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I understand that if a block cipher has $k$-bit keys and $n$-bit input/output blocks, then if $k>n$, we can expect one message-ciphertext pair to narrow us down (I think?) to $2^{k-n}$ possible keys, right? But doesn't DES/AES have a similar system as a block cipher with keys bigger than the blocks. So surely finding one message-ciphertext pair doesn't narrow down the key search so much!?

As you can see, I'm quite confused and so any help would be appreciated!

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I understand that if a block cipher has $k$-bit keys and $n$-bit input/output blocks, then if $k>n$, we can expect one message-ciphertext pair to narrow us down (I think?) to $2^{k−n}$ possible keys, right?

That is approximately correct (if the block cipher with the wrong key acts like a random permutation; this is generally a safe assumption); if block "one message-ciphertext pair", you mean "a single $n$-bit plaintext/ciphertext block.

However, that's not necessarily what we mean by a "message-ciphertext pair". We often want to encrypt messages that are larger than $n$ bits; to do this, we use a mode of operation (which uses the block cipher to encrypt larger messages); if we have a larger message (and we know the plaintext and the ciphertext of this larger message), then we usually (depending on the exact mode used) have a number of $n$-bit plaintext/ciphertext blocks.

The upshot of this is that if we have a $k$-bit message (and corresponding ciphertext), this is usually sufficient to allow us to recognize the key (with a possible 1 or 2 false hits; those can be eliminated if we take a message slightly larger than $k$ bits); if $k>n$, then we would get several plaintext/ciphertext pairs against the underlying block cipher

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  • $\begingroup$ So it is true that one can massively reduce the key space just by knowing a single block and it's encryption? How many plaintext-ciphertext blocks would you need to find the key exactly? $\endgroup$ – shin Dec 7 '14 at 16:11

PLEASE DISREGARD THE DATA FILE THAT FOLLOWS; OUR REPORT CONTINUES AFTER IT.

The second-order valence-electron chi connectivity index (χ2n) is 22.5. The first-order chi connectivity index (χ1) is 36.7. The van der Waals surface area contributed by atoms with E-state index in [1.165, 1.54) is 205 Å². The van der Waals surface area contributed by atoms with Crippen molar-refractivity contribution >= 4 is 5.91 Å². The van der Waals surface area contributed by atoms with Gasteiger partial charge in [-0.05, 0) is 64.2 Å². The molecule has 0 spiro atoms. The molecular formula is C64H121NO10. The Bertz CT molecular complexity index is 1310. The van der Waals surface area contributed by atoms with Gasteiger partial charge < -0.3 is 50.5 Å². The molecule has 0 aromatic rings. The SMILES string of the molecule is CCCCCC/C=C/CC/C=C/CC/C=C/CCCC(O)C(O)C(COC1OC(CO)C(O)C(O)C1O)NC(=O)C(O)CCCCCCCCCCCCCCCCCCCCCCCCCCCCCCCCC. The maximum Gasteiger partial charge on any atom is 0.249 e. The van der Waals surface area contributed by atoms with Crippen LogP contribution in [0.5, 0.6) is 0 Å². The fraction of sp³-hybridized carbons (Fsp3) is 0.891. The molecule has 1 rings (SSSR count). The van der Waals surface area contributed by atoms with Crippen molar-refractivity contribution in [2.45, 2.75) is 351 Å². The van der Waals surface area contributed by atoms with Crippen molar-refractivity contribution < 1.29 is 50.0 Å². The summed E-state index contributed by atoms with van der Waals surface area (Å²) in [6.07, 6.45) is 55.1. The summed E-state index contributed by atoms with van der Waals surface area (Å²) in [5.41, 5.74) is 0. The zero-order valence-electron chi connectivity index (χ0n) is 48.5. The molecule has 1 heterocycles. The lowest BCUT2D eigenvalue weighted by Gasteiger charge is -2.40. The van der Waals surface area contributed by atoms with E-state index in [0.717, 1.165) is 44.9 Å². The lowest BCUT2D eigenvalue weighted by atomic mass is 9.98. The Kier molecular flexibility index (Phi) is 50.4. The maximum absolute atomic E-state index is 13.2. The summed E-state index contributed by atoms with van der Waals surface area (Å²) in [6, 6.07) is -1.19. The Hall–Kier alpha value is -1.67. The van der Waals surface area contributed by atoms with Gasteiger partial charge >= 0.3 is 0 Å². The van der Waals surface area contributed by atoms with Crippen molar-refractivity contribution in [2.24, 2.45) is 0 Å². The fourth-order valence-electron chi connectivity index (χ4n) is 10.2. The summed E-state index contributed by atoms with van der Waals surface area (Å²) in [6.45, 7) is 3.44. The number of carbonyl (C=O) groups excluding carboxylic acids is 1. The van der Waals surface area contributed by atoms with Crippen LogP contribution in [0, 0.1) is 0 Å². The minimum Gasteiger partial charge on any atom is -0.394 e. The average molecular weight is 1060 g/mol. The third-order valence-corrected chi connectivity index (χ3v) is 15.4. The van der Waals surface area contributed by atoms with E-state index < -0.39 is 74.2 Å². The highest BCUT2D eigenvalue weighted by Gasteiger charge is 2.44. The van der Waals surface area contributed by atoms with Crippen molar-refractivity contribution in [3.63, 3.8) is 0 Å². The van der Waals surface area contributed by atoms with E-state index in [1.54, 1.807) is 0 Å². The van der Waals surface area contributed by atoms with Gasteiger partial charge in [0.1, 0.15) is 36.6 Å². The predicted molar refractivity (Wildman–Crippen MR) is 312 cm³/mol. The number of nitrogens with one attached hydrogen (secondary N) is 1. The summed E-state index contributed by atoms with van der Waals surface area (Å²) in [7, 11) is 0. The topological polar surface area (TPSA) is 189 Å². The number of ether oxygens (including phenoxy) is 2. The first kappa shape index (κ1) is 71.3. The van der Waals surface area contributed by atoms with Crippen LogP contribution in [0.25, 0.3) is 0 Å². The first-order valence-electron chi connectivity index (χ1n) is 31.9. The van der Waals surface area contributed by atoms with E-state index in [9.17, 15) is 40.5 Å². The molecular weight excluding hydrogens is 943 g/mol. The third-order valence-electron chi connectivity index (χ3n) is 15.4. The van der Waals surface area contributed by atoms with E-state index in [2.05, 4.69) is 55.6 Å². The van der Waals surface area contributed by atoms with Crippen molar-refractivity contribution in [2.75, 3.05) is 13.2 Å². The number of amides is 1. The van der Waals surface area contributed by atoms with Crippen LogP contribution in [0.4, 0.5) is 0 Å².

• $\begingroup$ @shin: you're looking at the concept of Unicity Distance; how much ciphertext (and in this case exact plaintext) you need before the key becomes unique; again, it is typically $k+\epsilon$ bits (where $k$ is the number of unknown bits; that would include key bits, and any implicit IV bits). On the other hand, this analysis rather assumes that the attacker can step through all $2^k$ possibilities (or has another short cut); for ciphers that we use in practice, this is believed to be infeasible. $\endgroup$ – poncho Dec 7 '14 at 17:53
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You're missing a component : a padding convention. Yes, if you're trying to reduce a block size, it will reduce the cipher strength. That's why the less-sized blocks are padded/filled to fit the exact size. What to do : pad or fill or both - that is a question. First you need to understand, that the more predictible the message, the less secure the transmission of ciphertext : you're aware that it's a TCP packet, for example, and then you KNOW that it has a header e.t.c... So the filling and padding are usually performed both and with the random data, not filling by, for example, zeros. As an example we can say that for cipher AES-256 the first 8 bits will be actual packet size in bits, and if it's less than a full one - 1 = 255, the remainder will be filled equally from the beginning and from an end with random data with the remainder(if any) in a trail. So - AES-256 will receive it's full block and it will not make a reduction you're mentioned, and you'll be able to trim the message data from random-data in a partial package. It's just an example, but I think it will give you the main idea.

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  • $\begingroup$ Good point. However, without padding, the statement is true I guess? $\endgroup$ – shin Dec 7 '14 at 16:12
  • $\begingroup$ Yes, you're correct : encipherment strength is based not just in key size itself. Keysize AND matching Blocksize are complementary here and both of them are required to achive the necessary privacy. However, a computational difficulty can decrease not precisely as you're specified - it's an algo-dependent value. But it will decrease for sure. $\endgroup$ – Alexey Vesnin Dec 8 '14 at 18:27

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